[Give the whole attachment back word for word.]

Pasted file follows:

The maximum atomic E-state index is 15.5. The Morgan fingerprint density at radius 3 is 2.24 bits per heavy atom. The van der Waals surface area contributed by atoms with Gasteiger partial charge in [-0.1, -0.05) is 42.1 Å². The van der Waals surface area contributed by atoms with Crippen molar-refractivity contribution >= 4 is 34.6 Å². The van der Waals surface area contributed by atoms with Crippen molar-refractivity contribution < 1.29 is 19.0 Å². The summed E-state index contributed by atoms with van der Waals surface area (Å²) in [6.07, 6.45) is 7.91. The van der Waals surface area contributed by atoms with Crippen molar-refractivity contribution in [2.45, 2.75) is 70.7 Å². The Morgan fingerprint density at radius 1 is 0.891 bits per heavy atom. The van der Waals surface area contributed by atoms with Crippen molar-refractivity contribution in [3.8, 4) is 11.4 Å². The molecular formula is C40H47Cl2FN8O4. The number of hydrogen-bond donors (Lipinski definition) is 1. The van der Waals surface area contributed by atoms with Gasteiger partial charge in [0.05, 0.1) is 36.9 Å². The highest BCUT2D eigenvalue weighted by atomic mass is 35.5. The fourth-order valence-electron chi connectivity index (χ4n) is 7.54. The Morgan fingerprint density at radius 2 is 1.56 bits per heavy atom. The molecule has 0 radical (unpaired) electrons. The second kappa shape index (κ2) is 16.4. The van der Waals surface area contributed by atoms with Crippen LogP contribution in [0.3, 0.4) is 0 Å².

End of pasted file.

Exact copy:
The maximum atomic E-state index is 15.5. The Morgan fingerprint density at radius 3 is 2.24 bits per heavy atom. The van der Waals surface area contributed by atoms with Gasteiger partial charge in [-0.1, -0.05) is 42.1 Å². The van der Waals surface area contributed by atoms with Crippen molar-refractivity contribution >= 4 is 34.6 Å². The van der Waals surface area contributed by atoms with Crippen molar-refractivity contribution < 1.29 is 19.0 Å². The summed E-state index contributed by atoms with van der Waals surface area (Å²) in [6.07, 6.45) is 7.91. The van der Waals surface area contributed by atoms with Crippen molar-refractivity contribution in [2.45, 2.75) is 70.7 Å². The Morgan fingerprint density at radius 1 is 0.891 bits per heavy atom. The van der Waals surface area contributed by atoms with Crippen molar-refractivity contribution in [3.8, 4) is 11.4 Å². The molecular formula is C40H47Cl2FN8O4. The number of hydrogen-bond donors (Lipinski definition) is 1. The van der Waals surface area contributed by atoms with Gasteiger partial charge in [0.05, 0.1) is 36.9 Å². The highest BCUT2D eigenvalue weighted by atomic mass is 35.5. The fourth-order valence-electron chi connectivity index (χ4n) is 7.54. The Morgan fingerprint density at radius 2 is 1.56 bits per heavy atom. The molecule has 0 radical (unpaired) electrons. The second kappa shape index (κ2) is 16.4. The van der Waals surface area contributed by atoms with Crippen LogP contribution in [0.3, 0.4) is 0 Å².